Moana Originally Focused On The Rock's Character, Here's Why Disney Changed It


When it comes to films from Walt Disney Animation, you can be sure the finished products that arrive on the big screen probably bear very little similarity to the original concept that got the movie going in the first place. A major part of the process at the studio is A) building up an idea/story, B) tearing it all down, and C) repeating steps A and B multiple times until what they have is perfect and ready to be fully animated. Moana is no exception to this, and in fact was originally a project that was going to be titled Mighty Maui - centering on the character in the feature played by Dwayne Johnson. And the only reason it changed was because of an eye-opening research trip that directors John Musker and Ron Clements went on early in development.

I learned about this interesting origin when I had the pleasure of sitting down with the two directors at the Moana Los Angeles press day earlier this month. During the interview, I asked about the project's origins and how it changed through the course of production, and the filmmakers revealed that they originally set out to make a completely different movie. Said Clements,

There was the first version of the story, before we went to the islands and that was John's idea, I think, and it was inspired just by wanting to do a film in that part of the world, which he didn't know that much about, and I didn't know that much about. He read a lot of the mythology and Maui really comes out of that as this wonderful character. He's a demi-god, a shape-shifter and with this magical fishing hook he could pull up islands. So our very first version of the story, our sort of title for it was Mighty Maui, and it was a Maui-centric story, based on two or three Maui myths that we just kind of mashed together.

Having previously worked together on modern Disney classics like The Little Mermaid and Aladdin, Ron Clements and John Musker pitched the idea to executive producer John Lasseter. And while he liked the idea from the start, he felt that it was important that the two filmmakers take a journey to some Pacific Island locations and really figure out what the history and mythology was all about. This wound up totally shaking up their perspective on Mighty Maui, and it wound up leading them to delete just about everything they had developed. Clements explained,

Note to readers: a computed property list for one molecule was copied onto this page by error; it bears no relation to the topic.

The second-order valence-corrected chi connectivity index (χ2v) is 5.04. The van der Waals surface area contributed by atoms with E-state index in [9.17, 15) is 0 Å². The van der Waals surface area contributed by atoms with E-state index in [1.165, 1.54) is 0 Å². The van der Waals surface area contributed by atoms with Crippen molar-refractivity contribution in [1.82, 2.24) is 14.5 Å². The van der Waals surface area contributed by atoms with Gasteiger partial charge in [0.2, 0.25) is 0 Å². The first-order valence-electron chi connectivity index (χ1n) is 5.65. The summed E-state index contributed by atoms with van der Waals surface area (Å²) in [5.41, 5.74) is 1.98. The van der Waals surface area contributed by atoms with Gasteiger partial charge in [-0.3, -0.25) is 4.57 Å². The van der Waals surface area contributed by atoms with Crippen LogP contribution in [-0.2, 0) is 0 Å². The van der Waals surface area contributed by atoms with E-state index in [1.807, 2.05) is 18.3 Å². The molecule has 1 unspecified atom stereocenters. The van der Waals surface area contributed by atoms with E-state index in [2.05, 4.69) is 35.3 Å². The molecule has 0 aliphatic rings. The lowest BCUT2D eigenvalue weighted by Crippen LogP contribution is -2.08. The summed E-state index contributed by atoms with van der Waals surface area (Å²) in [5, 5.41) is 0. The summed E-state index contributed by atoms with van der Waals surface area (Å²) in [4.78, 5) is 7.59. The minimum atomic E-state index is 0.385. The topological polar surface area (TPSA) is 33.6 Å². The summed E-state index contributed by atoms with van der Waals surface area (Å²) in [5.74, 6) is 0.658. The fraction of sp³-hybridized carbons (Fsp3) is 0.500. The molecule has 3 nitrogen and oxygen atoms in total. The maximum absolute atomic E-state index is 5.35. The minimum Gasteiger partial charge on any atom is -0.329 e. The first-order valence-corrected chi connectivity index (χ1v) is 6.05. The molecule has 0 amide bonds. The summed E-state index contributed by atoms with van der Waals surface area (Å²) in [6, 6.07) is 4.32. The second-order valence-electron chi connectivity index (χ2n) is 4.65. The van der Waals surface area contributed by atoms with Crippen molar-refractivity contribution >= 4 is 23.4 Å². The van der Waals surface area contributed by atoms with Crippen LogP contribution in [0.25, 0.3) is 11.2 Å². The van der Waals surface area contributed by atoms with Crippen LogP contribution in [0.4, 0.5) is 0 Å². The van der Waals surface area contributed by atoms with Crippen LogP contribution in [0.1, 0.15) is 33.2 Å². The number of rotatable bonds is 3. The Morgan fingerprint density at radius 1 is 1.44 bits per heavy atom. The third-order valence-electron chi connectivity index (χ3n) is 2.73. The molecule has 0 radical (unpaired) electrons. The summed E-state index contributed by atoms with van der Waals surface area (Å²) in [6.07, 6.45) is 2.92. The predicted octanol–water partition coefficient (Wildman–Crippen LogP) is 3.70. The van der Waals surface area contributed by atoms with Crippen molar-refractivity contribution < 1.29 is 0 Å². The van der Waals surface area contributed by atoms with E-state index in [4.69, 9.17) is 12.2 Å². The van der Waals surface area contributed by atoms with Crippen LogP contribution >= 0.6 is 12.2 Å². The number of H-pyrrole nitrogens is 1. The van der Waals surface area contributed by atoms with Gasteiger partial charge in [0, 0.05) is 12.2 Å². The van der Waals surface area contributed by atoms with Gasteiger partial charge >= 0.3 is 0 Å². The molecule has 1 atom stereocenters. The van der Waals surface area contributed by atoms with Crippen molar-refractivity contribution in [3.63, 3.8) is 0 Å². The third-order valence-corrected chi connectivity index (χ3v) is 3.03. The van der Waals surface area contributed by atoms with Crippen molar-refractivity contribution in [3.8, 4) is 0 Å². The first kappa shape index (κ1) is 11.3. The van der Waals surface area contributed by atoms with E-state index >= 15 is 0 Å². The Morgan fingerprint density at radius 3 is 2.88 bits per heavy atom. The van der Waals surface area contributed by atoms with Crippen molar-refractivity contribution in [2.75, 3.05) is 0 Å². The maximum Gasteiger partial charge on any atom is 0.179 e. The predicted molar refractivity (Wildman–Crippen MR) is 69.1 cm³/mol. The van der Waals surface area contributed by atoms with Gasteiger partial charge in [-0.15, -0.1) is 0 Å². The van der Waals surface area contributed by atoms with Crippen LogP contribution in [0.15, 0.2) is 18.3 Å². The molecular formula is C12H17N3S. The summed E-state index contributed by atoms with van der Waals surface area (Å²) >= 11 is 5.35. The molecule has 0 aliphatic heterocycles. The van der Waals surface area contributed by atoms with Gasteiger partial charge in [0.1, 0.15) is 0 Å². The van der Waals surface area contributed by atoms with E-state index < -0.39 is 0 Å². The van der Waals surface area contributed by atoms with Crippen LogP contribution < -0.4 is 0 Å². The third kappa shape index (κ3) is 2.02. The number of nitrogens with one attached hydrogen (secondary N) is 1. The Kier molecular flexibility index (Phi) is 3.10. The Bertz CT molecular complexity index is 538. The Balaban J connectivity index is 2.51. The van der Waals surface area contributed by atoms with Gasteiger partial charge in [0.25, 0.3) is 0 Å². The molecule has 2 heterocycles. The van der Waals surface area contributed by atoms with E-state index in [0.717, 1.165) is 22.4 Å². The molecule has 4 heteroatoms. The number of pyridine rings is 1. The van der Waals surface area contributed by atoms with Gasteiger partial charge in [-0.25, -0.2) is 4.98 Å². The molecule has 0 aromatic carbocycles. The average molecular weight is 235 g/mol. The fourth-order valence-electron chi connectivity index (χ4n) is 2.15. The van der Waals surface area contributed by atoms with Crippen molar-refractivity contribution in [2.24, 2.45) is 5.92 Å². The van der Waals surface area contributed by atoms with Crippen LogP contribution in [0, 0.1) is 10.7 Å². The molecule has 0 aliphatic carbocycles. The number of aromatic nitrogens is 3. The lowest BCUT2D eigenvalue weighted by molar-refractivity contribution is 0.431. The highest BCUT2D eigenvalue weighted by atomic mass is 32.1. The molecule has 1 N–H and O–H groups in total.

We kind of maybe had a more stereotypical view, and really didn't know that much - and our views changed dramatically coming out of that trip. We learned so much about navigation and the history of navigation, which was not a part of the story. People's connection to the ocean... they talked about the ocean like it was alive, which was not a part of the story. The respect for nature and the connection to the past... And so, after that trip, when we came back, we kind of threw out that first version of the story.

After the destruction of what was Mighty Maui, Ron Clements and John Musker instead started developing a story where Maui was a side character to a young female lead. The story would focus on the history of navigation that is so incredibly important to the Oceanic region, and would see them teaming up to battle forces together on the high seas. It started to come together as the Moana movie that is coming to theaters.

As John Musker pointed out to me, however, just because they had figured out that Moana should be the lead doesn't mean that they still weren't going through the whole process of building up and breaking down ideas. They still had to figure out exactly what the heroine would be doing with Maui on the ocean, and they had multiple ideas on where to do with that. Said Musker,

In the earliest drafts she actually was going on a different mission. Her father went out to sea and got lost and she had to go save him. That went away, and these various other elements that were there and came and went.

You'll be able to see the finished cut of Moana in theaters on Wednesday, November 23rd, and be sure to stay tuned for more from my interview with directors Ron Clements and John Musker!

Eric Eisenberg
Assistant Managing Editor

Eric Eisenberg is the Assistant Managing Editor at CinemaBlend. After graduating Boston University and earning a bachelor’s degree in journalism, he took a part-time job as a staff writer for CinemaBlend, and after six months was offered the opportunity to move to Los Angeles and take on a newly created West Coast Editor position. Over a decade later, he's continuing to advance his interests and expertise. In addition to conducting filmmaker interviews and contributing to the news and feature content of the site, Eric also oversees the Movie Reviews section, writes the the weekend box office report (published Sundays), and is the site's resident Stephen King expert. He has two King-related columns.